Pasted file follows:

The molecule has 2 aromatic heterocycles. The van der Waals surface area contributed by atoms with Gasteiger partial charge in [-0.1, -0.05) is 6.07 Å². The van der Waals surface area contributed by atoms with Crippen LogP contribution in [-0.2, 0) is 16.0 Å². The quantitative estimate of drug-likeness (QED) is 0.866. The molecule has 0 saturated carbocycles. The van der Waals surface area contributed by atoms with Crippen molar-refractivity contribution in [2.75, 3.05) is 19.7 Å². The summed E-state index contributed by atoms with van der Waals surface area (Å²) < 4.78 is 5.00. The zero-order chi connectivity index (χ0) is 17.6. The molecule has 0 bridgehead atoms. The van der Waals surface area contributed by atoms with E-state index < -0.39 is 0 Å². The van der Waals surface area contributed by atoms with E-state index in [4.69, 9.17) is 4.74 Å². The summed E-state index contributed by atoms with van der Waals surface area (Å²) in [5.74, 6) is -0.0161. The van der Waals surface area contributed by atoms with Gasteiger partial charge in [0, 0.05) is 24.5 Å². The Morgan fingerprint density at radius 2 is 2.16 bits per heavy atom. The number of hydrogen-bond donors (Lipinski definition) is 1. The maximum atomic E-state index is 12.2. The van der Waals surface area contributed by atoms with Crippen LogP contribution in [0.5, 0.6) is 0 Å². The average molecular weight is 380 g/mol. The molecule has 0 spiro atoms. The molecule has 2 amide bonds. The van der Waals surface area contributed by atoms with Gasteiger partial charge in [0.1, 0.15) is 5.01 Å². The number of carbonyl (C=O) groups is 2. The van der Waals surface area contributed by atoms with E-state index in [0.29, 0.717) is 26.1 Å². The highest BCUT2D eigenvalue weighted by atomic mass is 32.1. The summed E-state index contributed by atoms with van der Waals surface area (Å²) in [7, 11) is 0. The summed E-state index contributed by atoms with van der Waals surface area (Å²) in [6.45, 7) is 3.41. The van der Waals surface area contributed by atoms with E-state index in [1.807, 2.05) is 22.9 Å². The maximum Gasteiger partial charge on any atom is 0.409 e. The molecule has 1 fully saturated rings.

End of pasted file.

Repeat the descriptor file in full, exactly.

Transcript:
The molecule has 2 aromatic heterocycles. The van der Waals surface area contributed by atoms with Gasteiger partial charge in [-0.1, -0.05) is 6.07 Å². The van der Waals surface area contributed by atoms with Crippen LogP contribution in [-0.2, 0) is 16.0 Å². The quantitative estimate of drug-likeness (QED) is 0.866. The molecule has 0 saturated carbocycles. The van der Waals surface area contributed by atoms with Crippen molar-refractivity contribution in [2.75, 3.05) is 19.7 Å². The summed E-state index contributed by atoms with van der Waals surface area (Å²) < 4.78 is 5.00. The zero-order chi connectivity index (χ0) is 17.6. The molecule has 0 bridgehead atoms. The van der Waals surface area contributed by atoms with E-state index < -0.39 is 0 Å². The van der Waals surface area contributed by atoms with E-state index in [4.69, 9.17) is 4.74 Å². The summed E-state index contributed by atoms with van der Waals surface area (Å²) in [5.74, 6) is -0.0161. The van der Waals surface area contributed by atoms with Gasteiger partial charge in [0, 0.05) is 24.5 Å². The Morgan fingerprint density at radius 2 is 2.16 bits per heavy atom. The number of hydrogen-bond donors (Lipinski definition) is 1. The maximum atomic E-state index is 12.2. The van der Waals surface area contributed by atoms with Crippen LogP contribution in [0.5, 0.6) is 0 Å². The average molecular weight is 380 g/mol. The molecule has 0 spiro atoms. The molecule has 2 amide bonds. The van der Waals surface area contributed by atoms with Gasteiger partial charge in [0.1, 0.15) is 5.01 Å². The number of carbonyl (C=O) groups is 2. The van der Waals surface area contributed by atoms with E-state index in [0.29, 0.717) is 26.1 Å². The highest BCUT2D eigenvalue weighted by atomic mass is 32.1. The summed E-state index contributed by atoms with van der Waals surface area (Å²) in [7, 11) is 0. The summed E-state index contributed by atoms with van der Waals surface area (Å²) in [6.45, 7) is 3.41. The van der Waals surface area contributed by atoms with E-state index in [1.807, 2.05) is 22.9 Å². The maximum Gasteiger partial charge on any atom is 0.409 e. The molecule has 1 fully saturated rings.